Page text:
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According to new research led by the University of Southern Denmark, tubular structures found inside garnets (pyrope and almandine) from Thailand are most likely the result of endoliths making their homes inside these crystals.
Photograph of a garnet crystal with distinct tubular structures. Image credit: Ivarsson et al, doi: 10.1371/journal.pone.0200351.
Endoliths are microorganisms living inside substrates, mostly rocks and minerals, but also shells, corals or wood. They are known among bacteria, fungi, algae, and several animal groups.
The usual advantage of entertaining an endolithic lifestyle is to obtain residence space — a hard or soft substrate provides a stable and protected environment compared to the outside.
Some endoliths move into pre-existing cavities while others dig their own way in — as the result of either physical force but more likely through chemical dissolution.
In the new study, University of Southern Denmark researcher Magnus Ivarsson and co-authors examined the structure and content of intricately branching tunnels inside garnet crystals from river sediments and soils in Thailand to determine whether they were formed by abiotic or biological processes.
Chemical analysis of the tunnels found lingering organic compounds and filament-like structures reminiscent of bacteria and fungi, strongly suggesting that microbes once lived inside. Whether or not these organisms excavated the tunnels is less clear.
Microphotograph of network of tubular structures originating at the mineral surface and stretching into the garnet relatively localized to the margin of the garnet. Ms – mineral surface. Image credit: Ivarsson et al, doi: 10.1371/journal.pone.0200351.
“These tunnels all originate from the grain surface and extend into the mineral,” Dr. Ivarsson and colleagues said.
“They are typically funnel-shaped, with hexagonal or rectangular cross sections in the coarser portions, attaining more rounded shape towards the tip. The diameter at the opening varies considerably; from about 5 μm to about 100 μm.”
“The tunnels are usually straight near their opening to the mineral surface but tend to change direction or branch toward the tips. The direction may sometimes change sharply with a kink, but commonly the tunnels follow a smooth and sinuous curvature, suggesting that the direction is not primarily governed by crystallography.”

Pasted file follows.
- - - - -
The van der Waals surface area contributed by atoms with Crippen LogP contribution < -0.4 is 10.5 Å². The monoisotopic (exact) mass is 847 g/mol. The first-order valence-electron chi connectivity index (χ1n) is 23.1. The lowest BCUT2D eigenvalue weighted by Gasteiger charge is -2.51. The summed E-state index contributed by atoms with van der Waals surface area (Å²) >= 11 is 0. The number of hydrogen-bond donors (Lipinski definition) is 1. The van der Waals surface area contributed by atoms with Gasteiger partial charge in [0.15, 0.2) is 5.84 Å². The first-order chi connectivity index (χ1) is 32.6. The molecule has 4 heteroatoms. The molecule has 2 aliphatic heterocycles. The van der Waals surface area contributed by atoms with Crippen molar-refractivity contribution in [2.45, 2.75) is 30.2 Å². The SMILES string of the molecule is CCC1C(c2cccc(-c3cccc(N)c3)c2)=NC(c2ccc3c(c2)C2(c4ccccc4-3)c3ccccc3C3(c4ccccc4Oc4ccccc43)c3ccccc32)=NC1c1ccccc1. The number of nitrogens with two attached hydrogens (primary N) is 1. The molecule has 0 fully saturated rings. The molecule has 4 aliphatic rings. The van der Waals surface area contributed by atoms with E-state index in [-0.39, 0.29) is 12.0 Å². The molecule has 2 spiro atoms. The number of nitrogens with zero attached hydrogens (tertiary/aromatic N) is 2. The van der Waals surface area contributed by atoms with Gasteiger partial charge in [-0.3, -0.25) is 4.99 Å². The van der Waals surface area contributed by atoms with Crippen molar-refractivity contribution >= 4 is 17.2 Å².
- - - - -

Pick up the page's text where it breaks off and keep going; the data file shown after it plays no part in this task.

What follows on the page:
“Some tunnels are arch-shaped with both ends at the same surface close to each other. Others reach from one side of a grain to the other, stretching right through the mineral grain.”
“Some contain filamentous structures with a diameter of 5–15 μm and lengths of at least a few hundred μm.”
The shape of the tunnels, examined under microscopy, doesn’t completely rule out an abiotic origin, but certain features characteristic of endolithic lairs, such as anastomoses (connecting passages between adjacent tunnels) suggest the tunnels were at least partially formed by endolithic microbes.
“These tunnels were originally noted because they significantly decrease the quality and value of the garnets as gems, but this study has shown that they also represent a previously unrecognized habitat for endolithic organisms,” the scientists said.
“In iron-poor sediments like those we studied, garnets represent a rare source of iron for iron-oxidizing microbes, but confirming the identity of the tunnel-borers will require observations of live organisms in a laboratory setting.”
The study was published in the journal PLoS ONE.
M. Ivarsson et al. 2018. Intricate tunnels in garnets from soils and river sediments in Thailand — Possible endolithic microborings. PLoS ONE 13 (8): e0200351; doi: 10.1371/journal.pone.0200351